NEW YORK, NY - SEPTEMBER 12: Fouad Ajami, senior fellow at Stanford University, MacArthur Fellowship winner and Middle East scholar attends Bernard Lewis "Notes On A Century: Reflections Of A Middle East Historian" Gala Dinner at The Pierre Hotel on September 12, 2012 in New York City. (Photo by Ben Hider/Getty Images)

Remembering Fouad Ajami's Views

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Fouad Ajami, a Bloomberg View contributor and a longtime analyst and scholar of the Middle East, died of cancer on Sunday. He was 68.

Ajami, who was born in Lebanon, was an influential advocate of the 2003 U.S. invasion of Iraq, and he was critical of President Barack Obama's policies in the Middle East, particularly on Syria. He knew the dangers of intervention, but in his columns for Bloomberg View he argued that half steps and shifting red lines had their own disastrous consequences for the U.S. and its allies, as well as for suffering populations from Iraq to Syria to Afghanistan.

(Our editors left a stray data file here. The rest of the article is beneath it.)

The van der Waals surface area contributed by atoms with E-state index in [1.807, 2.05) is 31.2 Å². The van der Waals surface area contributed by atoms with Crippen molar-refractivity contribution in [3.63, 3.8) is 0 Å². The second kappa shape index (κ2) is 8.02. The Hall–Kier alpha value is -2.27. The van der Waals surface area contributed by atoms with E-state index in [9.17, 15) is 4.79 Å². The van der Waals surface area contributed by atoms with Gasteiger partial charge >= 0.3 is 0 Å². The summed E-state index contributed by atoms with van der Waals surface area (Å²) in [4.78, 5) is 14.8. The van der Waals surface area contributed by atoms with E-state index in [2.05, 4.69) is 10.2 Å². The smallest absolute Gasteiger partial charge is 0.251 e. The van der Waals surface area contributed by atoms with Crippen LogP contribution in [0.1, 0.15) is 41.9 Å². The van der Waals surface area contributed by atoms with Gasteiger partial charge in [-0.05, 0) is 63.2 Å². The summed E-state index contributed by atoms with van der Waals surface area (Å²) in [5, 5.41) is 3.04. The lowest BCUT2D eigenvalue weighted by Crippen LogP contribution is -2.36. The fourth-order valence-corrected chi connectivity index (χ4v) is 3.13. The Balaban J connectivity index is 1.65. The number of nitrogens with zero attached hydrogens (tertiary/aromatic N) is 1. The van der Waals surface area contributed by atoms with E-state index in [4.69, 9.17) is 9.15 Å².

For Ajami, last summer's military coup in Egypt signaled that "the U.S. ought to rein in the search for its role" there. After the Boston bombings in April 2013, he described the Islamic extremist threat to the U.S. from the perspective of "the children of the fault lines."

In a Bloomberg View column in October, Ajami explained how the Kurds' optimism could be so quickly extinguished by religious and regional wars.